Next Article in Journal
Lead Exposure and Associated Risk Factors among New Migrant Children Arriving in Greece
Next Article in Special Issue
Lung Cancer Risk and Low (≤50 μg/L) Drinking Water Arsenic Levels for US Counties (2009–2013)—A Negative Association
Previous Article in Journal
Governance on the Drug Supply Chain via Gcoin Blockchain
Previous Article in Special Issue
Arsenic and Other Elemental Concentrations in Mushrooms from Bangladesh: Health Risks
Open AccessArticle

Risk and Benefit of Different Cooking Methods on Essential Elements and Arsenic in Rice

1
School of Environment and Life Sciences, University of Salford, Salford M5 4WT, UK
2
Global Centre for Environmental Remediation (GCER), Faculty of Science, The University of Newcastle, Newcastle, NSW 2308, Australia
*
Author to whom correspondence should be addressed.
Int. J. Environ. Res. Public Health 2018, 15(6), 1056; https://doi.org/10.3390/ijerph15061056
Received: 26 April 2018 / Revised: 15 May 2018 / Accepted: 21 May 2018 / Published: 23 May 2018
(This article belongs to the Special Issue Arsenic Contamination, Bioavailability and Public Health)
Use of excess water in cooking of rice is a well-studied short-term arsenic removal technique. However, the outcome on the nutritional content of rice is not well addressed. We determined the benefit of different cooking techniques on arsenic removal and the associated risk of losing the essential elements in rice. Overall, we found 4.5%, 30%, and 44% decrease in the arsenic content of rice when cooked with rice-to-water ratios of 1:3, 1:6 (p = 0.004), and 1:10 (parboiling; p < 0.0001), respectively. All the essential elements (except iron, selenium, and copper) incurred a significant loss when rice was cooked using the 1:6 technique: potassium (50%), nickel (44.6%), molybdenum (38.5%), magnesium (22.4%), cobalt (21.2%), manganese (16.5%), calcium (14.5%), selenium (12%), iron (8.2%), zinc (7.7%), and copper (0.2%) and further reduction was observed on parboiling, except for iron. For the same cooking method (1:6), percentage contribution to the recommended daily intake (RDI) of essential elements was highest for molybdenum (154.7%), followed by manganese (34.5%), copper (33.4%), selenium (13.1%), nickel (12.4%), zinc (10%), magnesium (8%), iron (6.3%), potassium (1.8%), and calcium (0.5%). Hence, cooked rice as a staple is a poor source for essential elements and thus micronutrients. View Full-Text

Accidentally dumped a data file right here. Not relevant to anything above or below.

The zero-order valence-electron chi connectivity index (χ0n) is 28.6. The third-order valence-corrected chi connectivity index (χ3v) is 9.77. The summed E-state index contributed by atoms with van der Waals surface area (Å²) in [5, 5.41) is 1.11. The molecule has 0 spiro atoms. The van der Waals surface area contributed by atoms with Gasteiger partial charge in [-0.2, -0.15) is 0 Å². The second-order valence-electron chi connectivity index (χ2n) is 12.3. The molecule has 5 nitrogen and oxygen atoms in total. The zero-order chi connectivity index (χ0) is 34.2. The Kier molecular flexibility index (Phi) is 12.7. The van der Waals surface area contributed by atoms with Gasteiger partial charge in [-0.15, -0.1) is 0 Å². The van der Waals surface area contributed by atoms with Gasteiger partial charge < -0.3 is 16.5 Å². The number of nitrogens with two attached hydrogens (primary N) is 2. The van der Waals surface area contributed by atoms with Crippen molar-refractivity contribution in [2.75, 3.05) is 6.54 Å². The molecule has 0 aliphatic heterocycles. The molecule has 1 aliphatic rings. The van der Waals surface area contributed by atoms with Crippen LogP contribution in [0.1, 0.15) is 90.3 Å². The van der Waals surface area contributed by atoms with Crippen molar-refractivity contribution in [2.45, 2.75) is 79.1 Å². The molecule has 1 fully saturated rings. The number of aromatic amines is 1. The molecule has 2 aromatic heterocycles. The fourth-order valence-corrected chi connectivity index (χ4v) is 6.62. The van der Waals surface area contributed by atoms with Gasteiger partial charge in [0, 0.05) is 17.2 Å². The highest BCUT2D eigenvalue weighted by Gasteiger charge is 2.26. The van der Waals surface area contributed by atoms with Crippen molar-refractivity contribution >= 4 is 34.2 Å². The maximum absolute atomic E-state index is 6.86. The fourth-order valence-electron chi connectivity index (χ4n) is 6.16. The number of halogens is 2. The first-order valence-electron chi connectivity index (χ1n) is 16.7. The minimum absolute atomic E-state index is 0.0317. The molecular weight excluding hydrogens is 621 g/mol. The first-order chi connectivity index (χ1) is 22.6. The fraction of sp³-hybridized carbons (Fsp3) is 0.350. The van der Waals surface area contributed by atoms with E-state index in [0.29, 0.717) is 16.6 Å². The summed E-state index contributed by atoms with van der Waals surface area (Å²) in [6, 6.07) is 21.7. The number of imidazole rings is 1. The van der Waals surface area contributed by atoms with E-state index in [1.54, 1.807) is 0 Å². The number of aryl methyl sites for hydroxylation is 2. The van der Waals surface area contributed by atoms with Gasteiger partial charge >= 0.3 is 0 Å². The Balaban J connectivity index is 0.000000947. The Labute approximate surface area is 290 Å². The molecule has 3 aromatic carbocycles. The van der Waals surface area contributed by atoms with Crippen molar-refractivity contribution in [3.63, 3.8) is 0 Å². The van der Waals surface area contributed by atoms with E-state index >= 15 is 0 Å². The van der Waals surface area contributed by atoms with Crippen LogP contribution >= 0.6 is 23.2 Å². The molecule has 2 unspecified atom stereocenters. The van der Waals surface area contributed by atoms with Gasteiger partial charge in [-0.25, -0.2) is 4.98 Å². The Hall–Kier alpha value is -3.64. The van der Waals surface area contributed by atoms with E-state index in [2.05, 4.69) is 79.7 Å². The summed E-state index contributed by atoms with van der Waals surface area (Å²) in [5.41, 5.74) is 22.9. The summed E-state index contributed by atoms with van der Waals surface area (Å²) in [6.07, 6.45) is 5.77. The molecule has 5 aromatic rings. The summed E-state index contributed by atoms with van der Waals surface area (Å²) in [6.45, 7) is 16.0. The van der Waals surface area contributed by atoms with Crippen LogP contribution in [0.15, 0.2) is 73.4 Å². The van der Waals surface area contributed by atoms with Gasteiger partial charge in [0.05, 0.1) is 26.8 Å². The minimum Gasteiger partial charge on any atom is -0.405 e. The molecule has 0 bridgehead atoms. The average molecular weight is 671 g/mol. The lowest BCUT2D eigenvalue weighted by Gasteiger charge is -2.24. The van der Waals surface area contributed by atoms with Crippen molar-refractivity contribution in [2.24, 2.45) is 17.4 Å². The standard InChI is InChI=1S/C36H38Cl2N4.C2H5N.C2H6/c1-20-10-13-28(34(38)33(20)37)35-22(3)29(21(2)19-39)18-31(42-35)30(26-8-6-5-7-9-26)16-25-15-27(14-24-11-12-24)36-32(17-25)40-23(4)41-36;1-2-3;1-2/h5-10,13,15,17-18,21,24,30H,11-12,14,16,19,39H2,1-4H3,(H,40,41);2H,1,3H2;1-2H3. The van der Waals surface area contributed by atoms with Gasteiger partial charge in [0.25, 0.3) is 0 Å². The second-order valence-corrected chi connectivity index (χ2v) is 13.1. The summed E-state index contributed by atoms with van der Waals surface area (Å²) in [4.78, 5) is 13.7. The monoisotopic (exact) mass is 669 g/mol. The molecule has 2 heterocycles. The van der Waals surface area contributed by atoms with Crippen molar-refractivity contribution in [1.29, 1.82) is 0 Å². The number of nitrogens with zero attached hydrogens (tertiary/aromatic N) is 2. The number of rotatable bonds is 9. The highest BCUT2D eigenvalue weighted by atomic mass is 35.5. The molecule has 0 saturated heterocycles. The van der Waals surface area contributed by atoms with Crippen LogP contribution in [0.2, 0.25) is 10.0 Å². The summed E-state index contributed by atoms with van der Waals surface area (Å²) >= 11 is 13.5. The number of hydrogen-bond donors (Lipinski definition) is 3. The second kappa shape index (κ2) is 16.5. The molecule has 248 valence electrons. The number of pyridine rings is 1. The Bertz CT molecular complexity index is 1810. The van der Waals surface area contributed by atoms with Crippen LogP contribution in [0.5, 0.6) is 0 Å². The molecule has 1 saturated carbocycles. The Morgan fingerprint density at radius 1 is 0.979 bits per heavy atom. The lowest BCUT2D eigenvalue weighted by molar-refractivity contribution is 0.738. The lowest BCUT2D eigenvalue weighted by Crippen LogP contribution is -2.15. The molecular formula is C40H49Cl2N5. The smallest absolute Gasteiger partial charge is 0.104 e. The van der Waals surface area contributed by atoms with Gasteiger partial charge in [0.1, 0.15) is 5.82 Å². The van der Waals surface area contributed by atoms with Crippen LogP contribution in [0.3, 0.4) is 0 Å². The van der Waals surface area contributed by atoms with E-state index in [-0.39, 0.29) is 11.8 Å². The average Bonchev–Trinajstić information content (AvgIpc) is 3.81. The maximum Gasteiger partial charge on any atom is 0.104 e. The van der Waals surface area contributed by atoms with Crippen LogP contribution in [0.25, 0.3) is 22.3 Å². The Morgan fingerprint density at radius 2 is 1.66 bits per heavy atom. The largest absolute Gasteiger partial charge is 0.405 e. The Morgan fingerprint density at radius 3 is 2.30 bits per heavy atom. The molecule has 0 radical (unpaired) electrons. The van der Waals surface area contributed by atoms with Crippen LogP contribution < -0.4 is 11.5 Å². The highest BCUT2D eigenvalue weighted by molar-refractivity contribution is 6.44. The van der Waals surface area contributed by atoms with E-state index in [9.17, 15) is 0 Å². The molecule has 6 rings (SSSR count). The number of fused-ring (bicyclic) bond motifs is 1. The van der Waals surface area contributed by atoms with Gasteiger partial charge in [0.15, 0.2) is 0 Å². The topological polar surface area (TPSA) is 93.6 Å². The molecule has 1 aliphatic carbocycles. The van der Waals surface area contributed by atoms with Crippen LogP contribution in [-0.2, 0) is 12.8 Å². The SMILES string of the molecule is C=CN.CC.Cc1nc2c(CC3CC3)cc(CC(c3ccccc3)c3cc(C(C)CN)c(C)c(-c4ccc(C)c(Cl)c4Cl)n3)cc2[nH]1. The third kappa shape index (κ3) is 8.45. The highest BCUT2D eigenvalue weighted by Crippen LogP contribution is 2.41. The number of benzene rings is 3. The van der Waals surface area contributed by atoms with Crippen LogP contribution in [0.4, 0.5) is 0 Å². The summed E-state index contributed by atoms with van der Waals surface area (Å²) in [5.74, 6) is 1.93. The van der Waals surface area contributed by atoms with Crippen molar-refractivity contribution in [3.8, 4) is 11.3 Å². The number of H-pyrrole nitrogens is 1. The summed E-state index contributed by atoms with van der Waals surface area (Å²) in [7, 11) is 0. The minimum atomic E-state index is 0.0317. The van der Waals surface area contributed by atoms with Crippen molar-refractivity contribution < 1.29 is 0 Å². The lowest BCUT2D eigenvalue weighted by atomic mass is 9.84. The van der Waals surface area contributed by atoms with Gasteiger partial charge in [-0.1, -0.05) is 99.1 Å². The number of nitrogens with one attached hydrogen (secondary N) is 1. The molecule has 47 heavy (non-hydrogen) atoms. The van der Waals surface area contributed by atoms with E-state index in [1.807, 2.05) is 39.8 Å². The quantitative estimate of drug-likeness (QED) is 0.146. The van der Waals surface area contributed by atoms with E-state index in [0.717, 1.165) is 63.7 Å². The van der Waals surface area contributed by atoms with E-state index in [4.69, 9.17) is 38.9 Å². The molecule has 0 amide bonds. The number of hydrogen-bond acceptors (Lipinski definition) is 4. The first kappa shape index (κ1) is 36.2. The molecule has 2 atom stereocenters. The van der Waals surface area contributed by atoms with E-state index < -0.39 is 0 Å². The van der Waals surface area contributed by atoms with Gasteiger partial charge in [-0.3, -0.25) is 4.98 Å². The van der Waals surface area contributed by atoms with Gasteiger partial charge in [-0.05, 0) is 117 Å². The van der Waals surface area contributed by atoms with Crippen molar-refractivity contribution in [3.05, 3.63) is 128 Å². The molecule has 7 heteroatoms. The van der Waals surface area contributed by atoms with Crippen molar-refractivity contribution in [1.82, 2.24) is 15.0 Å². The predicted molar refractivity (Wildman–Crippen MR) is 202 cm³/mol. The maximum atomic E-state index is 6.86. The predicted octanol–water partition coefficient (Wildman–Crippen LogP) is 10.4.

Keywords: rice; arsenic; essential elements; cooking; recommended daily intake rice; arsenic; essential elements; cooking; recommended daily intake
Show Figures

Figure 1

MDPI and ACS Style

Mwale, T.; Rahman, M.M.; Mondal, D. Risk and Benefit of Different Cooking Methods on Essential Elements and Arsenic in Rice. Int. J. Environ. Res. Public Health 2018, 15, 1056.

Show more citation formats Show less citations formats
Note that from the first issue of 2016, MDPI journals use article numbers instead of page numbers. See further details here.

Article Access Map by Country/Region

1
Back to TopTop